In a retrospective analysis of 86 diabetic patients who switched from multiple daily insulin injections to the V-Go insulin pump, Valeritas (NSDQ:VLRX) reported this week that use of its device led to a 44% reduction in total daily insulin dose per patient.
A drastic cut to a patient’s daily insulin dose and improvement to their blood sugar levels are outcomes that Scott Abbott, director of medical development at Valeritas, has come to expect with the company’s device.
“We’ve seen this in almost every study that has been done using the V-Go insulin delivery device,” Abbott told Drug Delivery Business News.
Not only did the pump cut each patient’s daily dose and reduce blood sugar levels, it was also associated with direct pharmacy cost savings of $146.00±$378.60 per patient per month, according to data presented at the annual meeting of the International Society for Pharmacoeconomics and Outcomes Research.
In a prospective clinical trial of the V-Go wearable pump, the company compared real-world use of its device in 169 patients with Type II diabetes to 246 patients treated with multiple daily doses of insulin.
Patients who used the V-Go pump experienced improved diabetes treatment outcomes, but treatment was also cheaper, according to the data. The mean per-patient-per-day cost of diabetes treatment was $32.60 for standard treatment compared to $30.59 for the V-Go treatment groups.
Abbott said that having this pharmaco-economic data is crucial, especially amid growing concern over the price of insulin.
“It’s important because you want a treatment that is effective and safe and treats the underlying condition, but also you want to do it in an economically sound manner,” he said.
V-Go is largely reimbursed through pharmacy benefit managers and Abbott said that payer and managed care companies are seeking data that show how the device could impact their pharmacy budgets.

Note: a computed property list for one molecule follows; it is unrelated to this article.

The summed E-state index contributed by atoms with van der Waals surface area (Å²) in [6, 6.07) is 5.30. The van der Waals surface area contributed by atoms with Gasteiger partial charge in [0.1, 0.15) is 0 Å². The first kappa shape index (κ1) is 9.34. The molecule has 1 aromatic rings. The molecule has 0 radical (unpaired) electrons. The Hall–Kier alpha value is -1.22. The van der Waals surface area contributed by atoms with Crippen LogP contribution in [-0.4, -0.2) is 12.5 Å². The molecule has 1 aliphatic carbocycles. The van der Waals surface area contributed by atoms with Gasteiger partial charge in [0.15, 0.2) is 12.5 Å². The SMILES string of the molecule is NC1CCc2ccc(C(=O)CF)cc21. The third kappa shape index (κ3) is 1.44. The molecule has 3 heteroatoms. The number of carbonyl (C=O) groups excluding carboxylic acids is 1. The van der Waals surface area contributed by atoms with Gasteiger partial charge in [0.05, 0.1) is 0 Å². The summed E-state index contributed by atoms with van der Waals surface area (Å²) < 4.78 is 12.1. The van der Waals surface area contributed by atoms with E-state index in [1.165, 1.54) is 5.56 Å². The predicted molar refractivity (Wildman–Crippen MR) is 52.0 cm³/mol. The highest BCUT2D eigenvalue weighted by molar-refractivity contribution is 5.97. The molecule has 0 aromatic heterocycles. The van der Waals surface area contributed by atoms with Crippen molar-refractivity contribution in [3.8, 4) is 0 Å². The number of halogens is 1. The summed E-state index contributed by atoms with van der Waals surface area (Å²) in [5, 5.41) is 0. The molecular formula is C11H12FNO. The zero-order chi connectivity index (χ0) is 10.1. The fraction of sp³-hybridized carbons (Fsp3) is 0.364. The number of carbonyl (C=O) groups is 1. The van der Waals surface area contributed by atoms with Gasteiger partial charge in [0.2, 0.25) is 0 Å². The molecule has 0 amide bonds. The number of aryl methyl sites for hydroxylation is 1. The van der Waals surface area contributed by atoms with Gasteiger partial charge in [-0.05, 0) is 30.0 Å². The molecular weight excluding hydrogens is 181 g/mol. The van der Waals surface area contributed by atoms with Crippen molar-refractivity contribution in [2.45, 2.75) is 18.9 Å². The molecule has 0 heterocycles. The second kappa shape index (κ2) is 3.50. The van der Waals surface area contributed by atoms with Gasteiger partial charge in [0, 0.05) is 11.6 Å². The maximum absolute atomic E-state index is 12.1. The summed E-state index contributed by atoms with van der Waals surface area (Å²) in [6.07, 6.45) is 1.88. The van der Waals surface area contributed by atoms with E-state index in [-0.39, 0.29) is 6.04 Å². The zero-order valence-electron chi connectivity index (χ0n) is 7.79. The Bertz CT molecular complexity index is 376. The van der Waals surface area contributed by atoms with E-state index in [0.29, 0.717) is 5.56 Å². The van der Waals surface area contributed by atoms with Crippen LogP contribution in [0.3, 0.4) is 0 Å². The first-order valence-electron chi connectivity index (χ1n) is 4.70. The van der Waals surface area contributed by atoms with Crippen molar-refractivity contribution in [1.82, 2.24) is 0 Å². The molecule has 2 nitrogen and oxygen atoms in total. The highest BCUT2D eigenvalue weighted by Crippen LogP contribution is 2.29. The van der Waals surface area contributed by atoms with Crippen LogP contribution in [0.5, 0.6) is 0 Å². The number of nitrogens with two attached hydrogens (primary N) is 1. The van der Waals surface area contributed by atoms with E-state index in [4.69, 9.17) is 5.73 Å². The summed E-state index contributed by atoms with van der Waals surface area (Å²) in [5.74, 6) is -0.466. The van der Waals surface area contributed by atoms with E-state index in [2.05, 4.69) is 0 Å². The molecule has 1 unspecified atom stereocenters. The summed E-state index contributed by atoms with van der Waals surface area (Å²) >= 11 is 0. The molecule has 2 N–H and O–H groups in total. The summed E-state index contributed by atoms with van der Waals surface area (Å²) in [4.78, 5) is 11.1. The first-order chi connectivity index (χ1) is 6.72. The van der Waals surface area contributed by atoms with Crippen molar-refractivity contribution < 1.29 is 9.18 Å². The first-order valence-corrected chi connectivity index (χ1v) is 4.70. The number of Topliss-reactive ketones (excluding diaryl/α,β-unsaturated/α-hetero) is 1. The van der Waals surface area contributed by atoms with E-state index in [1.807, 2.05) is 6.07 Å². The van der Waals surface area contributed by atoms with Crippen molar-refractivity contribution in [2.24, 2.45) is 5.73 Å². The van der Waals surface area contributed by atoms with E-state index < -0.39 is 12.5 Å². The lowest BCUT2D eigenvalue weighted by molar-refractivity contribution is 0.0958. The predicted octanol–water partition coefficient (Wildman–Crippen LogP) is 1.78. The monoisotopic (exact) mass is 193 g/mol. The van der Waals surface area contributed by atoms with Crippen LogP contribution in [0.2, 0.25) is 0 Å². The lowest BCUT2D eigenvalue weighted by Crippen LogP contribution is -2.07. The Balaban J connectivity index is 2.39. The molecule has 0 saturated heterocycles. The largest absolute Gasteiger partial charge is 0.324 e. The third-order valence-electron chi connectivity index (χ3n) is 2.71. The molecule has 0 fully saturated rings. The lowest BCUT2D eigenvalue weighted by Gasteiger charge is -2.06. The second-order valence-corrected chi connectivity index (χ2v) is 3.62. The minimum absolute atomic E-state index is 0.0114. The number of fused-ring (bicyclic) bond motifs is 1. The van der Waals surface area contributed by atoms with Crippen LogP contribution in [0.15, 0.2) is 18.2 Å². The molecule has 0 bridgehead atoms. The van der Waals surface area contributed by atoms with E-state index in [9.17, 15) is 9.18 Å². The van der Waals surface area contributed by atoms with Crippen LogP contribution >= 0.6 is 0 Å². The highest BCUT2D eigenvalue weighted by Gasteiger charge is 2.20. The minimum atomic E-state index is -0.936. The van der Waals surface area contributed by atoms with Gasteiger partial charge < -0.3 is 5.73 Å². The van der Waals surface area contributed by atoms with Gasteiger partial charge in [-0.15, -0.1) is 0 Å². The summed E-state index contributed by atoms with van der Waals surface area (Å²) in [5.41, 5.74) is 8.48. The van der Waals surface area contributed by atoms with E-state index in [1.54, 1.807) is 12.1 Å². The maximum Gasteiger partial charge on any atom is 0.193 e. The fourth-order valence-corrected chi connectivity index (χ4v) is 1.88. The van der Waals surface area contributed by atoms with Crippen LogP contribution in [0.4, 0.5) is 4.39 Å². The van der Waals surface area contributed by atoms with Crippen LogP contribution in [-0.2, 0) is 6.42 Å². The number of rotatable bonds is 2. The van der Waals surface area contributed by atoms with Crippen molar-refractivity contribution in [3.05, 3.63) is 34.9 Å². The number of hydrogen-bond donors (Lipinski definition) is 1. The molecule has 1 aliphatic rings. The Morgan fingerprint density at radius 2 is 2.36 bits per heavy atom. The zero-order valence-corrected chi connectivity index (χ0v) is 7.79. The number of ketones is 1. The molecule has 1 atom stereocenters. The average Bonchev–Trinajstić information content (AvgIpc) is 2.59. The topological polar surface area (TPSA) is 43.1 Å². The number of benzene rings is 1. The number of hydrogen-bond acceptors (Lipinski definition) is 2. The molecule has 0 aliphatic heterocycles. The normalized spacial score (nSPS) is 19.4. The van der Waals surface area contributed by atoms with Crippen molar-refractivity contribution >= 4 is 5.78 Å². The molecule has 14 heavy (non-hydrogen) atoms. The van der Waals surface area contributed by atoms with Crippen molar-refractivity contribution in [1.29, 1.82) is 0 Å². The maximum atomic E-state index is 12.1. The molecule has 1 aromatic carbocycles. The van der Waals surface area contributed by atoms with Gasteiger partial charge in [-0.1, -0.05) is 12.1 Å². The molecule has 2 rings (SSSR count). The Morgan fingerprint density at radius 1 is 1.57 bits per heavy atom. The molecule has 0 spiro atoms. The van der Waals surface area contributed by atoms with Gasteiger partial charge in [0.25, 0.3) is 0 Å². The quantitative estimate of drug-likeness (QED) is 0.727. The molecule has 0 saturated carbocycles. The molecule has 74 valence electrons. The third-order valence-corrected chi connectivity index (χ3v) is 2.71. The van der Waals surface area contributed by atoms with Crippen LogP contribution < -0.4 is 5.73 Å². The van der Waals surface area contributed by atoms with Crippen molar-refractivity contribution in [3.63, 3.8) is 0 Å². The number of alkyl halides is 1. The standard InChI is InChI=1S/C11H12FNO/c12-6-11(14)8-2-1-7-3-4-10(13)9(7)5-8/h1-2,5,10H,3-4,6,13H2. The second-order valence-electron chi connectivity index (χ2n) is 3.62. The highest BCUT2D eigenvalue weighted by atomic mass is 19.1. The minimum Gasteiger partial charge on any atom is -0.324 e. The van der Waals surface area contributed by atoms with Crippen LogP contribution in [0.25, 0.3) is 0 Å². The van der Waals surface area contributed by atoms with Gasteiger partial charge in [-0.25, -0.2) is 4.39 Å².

Abbott also pointed out that enrolling patients into a real-world study with minimal inclusion/exclusion criteria can help ensure that the trial’s outcomes aren’t stifled by design.
“It provides a more realistic environment as to how treatments perform in a setting that is not run by a clinical study,” he said.
Valeritas’ wearable insulin pump won 510(k) clearance from the FDA in 2010 and CE Mark approval in the European Union the following year. Since then, executive VP & chief financial officer Erick Lucera said the company’s commercial strategy has evolved.
“One of the things that we’ve done is we’ve changed our marketing from a low touch, high reach where we were basically reaching out to a lot of doctors, dropping off samples and leaving. Now, we’re becoming a partner with the physicians,” Lucera said.
The Bridgewater, N.J.-based company is developing its next product iteration, called the V-Go Link, which it hopes will enable connectivity between a smart phone and its V-Go pump to track patient use.
Lucera said the V-Go Link will aim to help physicians better understand how much insulin their patients are regularly taking, since relying on patients to self-report their insulin intake is flawed.
“We think it’s a tremendous benefit in terms of increased patient compliance and getting the patient to goal soon rather than later,” he said.
The company has working prototypes of the V-Go Link and said it expects the product to be on the market in a year and a half.
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